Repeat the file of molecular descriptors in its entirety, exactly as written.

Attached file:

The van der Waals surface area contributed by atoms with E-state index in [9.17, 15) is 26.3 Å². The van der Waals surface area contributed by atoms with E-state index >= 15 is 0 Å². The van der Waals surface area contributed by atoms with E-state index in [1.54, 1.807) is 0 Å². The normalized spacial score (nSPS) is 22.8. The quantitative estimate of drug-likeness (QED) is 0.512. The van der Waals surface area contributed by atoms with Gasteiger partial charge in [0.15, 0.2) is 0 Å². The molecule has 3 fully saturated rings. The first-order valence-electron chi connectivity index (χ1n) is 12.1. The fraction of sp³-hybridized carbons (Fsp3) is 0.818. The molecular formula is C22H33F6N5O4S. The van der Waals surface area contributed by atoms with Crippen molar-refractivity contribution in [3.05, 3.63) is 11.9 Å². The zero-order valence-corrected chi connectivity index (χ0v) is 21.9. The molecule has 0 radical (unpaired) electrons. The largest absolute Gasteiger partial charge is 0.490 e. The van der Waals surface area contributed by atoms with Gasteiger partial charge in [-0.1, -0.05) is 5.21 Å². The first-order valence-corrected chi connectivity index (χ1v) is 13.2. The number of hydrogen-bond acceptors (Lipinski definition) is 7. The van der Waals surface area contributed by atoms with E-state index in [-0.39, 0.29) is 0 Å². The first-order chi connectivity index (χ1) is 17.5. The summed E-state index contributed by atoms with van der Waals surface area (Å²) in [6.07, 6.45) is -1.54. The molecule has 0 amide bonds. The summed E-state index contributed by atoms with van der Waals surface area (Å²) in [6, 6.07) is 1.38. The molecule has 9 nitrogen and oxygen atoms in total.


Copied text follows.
The van der Waals surface area contributed by atoms with E-state index in [9.17, 15) is 26.3 Å². The van der Waals surface area contributed by atoms with E-state index >= 15 is 0 Å². The van der Waals surface area contributed by atoms with E-state index in [1.54, 1.807) is 0 Å². The normalized spacial score (nSPS) is 22.8. The quantitative estimate of drug-likeness (QED) is 0.512. The van der Waals surface area contributed by atoms with Gasteiger partial charge in [0.15, 0.2) is 0 Å². The molecule has 3 fully saturated rings. The first-order valence-electron chi connectivity index (χ1n) is 12.1. The fraction of sp³-hybridized carbons (Fsp3) is 0.818. The molecular formula is C22H33F6N5O4S. The van der Waals surface area contributed by atoms with Crippen molar-refractivity contribution in [3.05, 3.63) is 11.9 Å². The zero-order valence-corrected chi connectivity index (χ0v) is 21.9. The molecule has 0 radical (unpaired) electrons. The largest absolute Gasteiger partial charge is 0.490 e. The van der Waals surface area contributed by atoms with Gasteiger partial charge in [-0.1, -0.05) is 5.21 Å². The first-order valence-corrected chi connectivity index (χ1v) is 13.2. The number of hydrogen-bond acceptors (Lipinski definition) is 7. The van der Waals surface area contributed by atoms with E-state index in [-0.39, 0.29) is 0 Å². The first-order chi connectivity index (χ1) is 17.5. The summed E-state index contributed by atoms with van der Waals surface area (Å²) in [6.07, 6.45) is -1.54. The molecule has 0 amide bonds. The summed E-state index contributed by atoms with van der Waals surface area (Å²) in [6, 6.07) is 1.38. The molecule has 9 nitrogen and oxygen atoms in total.